One of the most common excuses I hear when it comes fitness is that people claim they don’t have time to exercise. They like to claim they’re too busy, and besides, there isn’t enough time in the day to squeeze in 45 minutes at a gym or at home.
Another excuse I often hear is that people are “too tired.” Still another is, “I don’t have any desire or motivation.”
None of these are what I’d really call “good” excuses. I knew guys in the military who were wounded in battle, and who made time and got motivated to work out partly because they had to in order to get back into fighting shape, partly to rehabilitate themselves, and partly because they didn’t want to end up 15 or 20 years down the road fat as hogs and on a boatload of medications.
So let’s start with that last part — the Big Pharma aspect of why staying out of the gym and away from a fitness program is a really bad idea.
You may not have noticed, but America and much of the West has an obesity problem. In fact, the problem is getting so bad the people we depend on the most — the military and our emergency responders — are suffering recruitment shortfalls because potential soldiers, police officers and firefighters are too fat to fight enemies, crime and flames.
Well, all of this obesity is leading to record cases of fatness-related illnesses and chronic diseases like diabetes, high blood pressure, and other circulatory problems. In addition to jacking up the cost of insurance and healthcare in general, more Americans are hooked on more pills just because they refuse to do two things: Eat better and exercise.
Seriously, is taking a face full of pills every day really better than feeling good, remaining healthy, and staying alive longer?
That brings us to commitment. Getting fit does indeed take commitment, and that’s all in your attitude. You’ve got to get your mind wrapped around the fact that without a fitness program to keep you healthier, you’re going to be saddled earlier in life with aches, pains, and chronic illness. The statistics bear that out. (Related: Take amino acids BEFORE your workout to improve fat loss.)
Earlier this year Natural News published findings from a study that found runners on average live three years longer than people who never hit the pavement or the track. The study found that running for an hour a day adds seven hours per day onto your lifespan. Other studies have reached similar conclusions: Exercise extends your life. And in fact, this isn’t a new finding: The Washington Post published the findings of a study which proved exercise extends lifespans back in 2005.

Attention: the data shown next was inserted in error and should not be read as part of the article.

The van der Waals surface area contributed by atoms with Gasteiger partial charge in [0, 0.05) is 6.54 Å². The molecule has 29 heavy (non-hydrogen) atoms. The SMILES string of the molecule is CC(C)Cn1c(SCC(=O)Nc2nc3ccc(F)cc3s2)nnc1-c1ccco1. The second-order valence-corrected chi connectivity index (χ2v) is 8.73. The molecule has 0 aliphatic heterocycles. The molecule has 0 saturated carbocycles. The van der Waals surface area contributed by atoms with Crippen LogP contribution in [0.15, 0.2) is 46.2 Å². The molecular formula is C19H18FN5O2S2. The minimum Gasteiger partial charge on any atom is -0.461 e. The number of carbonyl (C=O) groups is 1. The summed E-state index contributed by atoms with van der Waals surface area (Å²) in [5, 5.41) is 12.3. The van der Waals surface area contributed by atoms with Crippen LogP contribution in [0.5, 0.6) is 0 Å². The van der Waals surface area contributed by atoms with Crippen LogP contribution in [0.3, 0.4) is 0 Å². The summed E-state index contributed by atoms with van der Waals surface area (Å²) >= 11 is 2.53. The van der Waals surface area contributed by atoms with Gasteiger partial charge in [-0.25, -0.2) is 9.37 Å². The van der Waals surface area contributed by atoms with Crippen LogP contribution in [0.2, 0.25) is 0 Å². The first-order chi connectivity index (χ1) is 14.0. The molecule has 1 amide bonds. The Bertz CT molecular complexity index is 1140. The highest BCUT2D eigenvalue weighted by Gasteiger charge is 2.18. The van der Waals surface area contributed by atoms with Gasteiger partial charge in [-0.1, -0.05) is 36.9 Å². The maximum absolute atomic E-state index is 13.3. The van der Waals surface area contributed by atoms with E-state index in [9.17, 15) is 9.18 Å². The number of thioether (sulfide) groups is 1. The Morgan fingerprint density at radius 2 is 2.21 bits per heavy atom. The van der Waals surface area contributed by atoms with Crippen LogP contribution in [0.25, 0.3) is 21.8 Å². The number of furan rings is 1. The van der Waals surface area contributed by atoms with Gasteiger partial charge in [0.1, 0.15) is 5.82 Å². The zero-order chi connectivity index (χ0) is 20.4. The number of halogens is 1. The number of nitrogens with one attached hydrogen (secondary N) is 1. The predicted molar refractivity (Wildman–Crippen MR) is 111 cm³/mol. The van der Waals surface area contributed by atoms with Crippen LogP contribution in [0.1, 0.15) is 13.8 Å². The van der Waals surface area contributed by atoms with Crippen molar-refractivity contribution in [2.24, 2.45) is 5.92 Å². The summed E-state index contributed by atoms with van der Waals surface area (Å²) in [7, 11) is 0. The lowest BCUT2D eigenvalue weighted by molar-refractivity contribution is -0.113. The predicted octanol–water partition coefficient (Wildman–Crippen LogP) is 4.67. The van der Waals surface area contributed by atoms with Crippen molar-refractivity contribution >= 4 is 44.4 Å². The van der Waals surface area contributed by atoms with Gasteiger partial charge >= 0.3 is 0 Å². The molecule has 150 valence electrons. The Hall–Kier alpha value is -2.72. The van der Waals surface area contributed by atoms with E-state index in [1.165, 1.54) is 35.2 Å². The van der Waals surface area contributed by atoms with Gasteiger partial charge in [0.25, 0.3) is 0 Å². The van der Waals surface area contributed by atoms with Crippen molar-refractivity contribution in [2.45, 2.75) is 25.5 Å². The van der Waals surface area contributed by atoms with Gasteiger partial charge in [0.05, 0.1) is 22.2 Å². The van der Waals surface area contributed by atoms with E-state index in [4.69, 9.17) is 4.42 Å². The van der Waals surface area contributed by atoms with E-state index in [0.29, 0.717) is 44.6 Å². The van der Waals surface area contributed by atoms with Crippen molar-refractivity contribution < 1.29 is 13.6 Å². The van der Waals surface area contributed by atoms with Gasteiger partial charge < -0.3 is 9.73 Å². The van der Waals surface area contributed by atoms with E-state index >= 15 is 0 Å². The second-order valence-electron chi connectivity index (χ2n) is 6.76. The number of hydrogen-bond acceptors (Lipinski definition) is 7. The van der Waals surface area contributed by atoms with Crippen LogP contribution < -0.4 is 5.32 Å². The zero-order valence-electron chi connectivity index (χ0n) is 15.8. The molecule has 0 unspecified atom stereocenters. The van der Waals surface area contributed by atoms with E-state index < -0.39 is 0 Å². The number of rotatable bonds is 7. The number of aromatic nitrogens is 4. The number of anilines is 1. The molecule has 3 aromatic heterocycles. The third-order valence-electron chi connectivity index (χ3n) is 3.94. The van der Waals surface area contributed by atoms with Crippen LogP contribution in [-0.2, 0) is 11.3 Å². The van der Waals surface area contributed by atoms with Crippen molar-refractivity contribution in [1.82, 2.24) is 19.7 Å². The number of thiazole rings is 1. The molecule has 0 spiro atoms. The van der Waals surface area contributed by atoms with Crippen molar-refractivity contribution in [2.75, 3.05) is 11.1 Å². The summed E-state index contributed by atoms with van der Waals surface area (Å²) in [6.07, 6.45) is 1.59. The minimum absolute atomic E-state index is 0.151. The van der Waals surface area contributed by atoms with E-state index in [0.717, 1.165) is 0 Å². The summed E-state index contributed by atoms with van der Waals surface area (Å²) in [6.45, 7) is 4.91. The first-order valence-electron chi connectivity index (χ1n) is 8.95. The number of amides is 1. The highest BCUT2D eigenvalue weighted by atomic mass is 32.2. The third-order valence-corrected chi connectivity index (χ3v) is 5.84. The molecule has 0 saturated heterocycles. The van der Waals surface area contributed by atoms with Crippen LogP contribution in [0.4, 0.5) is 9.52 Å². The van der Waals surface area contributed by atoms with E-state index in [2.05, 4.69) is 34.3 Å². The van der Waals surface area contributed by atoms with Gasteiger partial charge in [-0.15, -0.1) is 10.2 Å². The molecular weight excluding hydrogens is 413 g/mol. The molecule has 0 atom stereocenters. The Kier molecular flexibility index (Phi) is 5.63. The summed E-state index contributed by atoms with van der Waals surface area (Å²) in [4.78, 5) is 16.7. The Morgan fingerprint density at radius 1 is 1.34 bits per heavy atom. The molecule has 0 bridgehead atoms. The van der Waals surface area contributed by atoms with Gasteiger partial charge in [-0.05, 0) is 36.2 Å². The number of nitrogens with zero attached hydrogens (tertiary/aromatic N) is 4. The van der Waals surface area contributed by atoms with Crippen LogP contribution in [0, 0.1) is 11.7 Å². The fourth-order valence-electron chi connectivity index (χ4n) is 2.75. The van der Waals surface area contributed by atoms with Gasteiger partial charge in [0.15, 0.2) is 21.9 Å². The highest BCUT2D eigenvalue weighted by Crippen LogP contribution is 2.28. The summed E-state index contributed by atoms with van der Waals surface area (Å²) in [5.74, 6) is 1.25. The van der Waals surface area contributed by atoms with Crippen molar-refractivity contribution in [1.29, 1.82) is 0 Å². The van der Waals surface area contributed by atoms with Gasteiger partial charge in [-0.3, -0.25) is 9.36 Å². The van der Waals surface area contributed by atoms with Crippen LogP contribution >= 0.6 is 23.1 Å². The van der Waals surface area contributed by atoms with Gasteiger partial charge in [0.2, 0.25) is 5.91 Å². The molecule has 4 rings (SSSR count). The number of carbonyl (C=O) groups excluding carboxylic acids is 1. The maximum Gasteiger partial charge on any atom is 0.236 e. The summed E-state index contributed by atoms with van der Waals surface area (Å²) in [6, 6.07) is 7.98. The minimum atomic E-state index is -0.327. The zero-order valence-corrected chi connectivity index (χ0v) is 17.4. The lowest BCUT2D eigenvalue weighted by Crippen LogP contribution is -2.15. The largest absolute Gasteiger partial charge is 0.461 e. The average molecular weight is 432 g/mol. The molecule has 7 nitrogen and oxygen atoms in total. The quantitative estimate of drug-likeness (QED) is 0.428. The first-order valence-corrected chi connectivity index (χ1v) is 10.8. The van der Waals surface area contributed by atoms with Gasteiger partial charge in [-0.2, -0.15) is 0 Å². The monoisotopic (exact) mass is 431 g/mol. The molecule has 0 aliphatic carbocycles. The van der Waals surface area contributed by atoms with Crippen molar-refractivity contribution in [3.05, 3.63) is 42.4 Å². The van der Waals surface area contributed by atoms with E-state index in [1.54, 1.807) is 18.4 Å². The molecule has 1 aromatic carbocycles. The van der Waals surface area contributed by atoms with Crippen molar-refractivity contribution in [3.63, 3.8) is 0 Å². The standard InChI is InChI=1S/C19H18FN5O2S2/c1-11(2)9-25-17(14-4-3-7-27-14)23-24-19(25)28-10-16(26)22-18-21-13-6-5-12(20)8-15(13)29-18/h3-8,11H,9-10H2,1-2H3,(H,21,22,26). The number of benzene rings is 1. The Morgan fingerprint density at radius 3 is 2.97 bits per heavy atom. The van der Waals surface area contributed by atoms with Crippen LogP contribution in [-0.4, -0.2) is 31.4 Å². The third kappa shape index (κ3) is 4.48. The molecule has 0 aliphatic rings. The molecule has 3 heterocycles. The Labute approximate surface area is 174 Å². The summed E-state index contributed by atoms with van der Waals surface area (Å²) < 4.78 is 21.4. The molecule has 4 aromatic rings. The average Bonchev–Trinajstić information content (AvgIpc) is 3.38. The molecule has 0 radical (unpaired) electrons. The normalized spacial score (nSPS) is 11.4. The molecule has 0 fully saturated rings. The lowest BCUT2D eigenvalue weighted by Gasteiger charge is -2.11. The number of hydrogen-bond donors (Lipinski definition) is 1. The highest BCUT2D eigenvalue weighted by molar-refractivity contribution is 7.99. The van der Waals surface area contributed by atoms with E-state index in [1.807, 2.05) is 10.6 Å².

Finally, this excuse that you “don’t’ have time” really is just that — an excuse. For me, I work literally sun-up to sundown, and much of what I do centers around sitting at a desk which, as research has shown, is not at all healthy for human beings, as I reported just last month.
So for me, there is no option: I simply must find the time every day to work out, and I do. My routines tend to be fairly short, but very intense as I lay out in my free e-book, “Fit to Fight: A Prepper’s Guide to Extreme Fitness for All Ages.” I have chosen shorter, more intense workouts for a couple of reasons. My spare time is short so I had to adapt workouts to time availability, for maximum effect. The other reason is that extreme fitness workouts just don’t take a lot of time, but they are very intense, very heart-pumping, and very good at building muscle and endurance. And I have to drive a bit to get to my gym, but it’s been worth every second.
How do I make time? Easy — I get up 45 minutes earlier than I used to. That gives me the time I need to get my work done and get my workout in. Could you do the same thing? I’m betting so.
The fact is, it’s better to be fit than not to be fit, and this is especially true as we get older. Preppers can’t afford to be couch potatoes; there’s too much at stake if stuff hits the fan, and we need to be ready to handle whatever happens.
Get to it. Start today. Start here.
J.D. Heyes is a senior writer for NaturalNews.com and NewsTarget.com, as well as editor of The National Sentinel.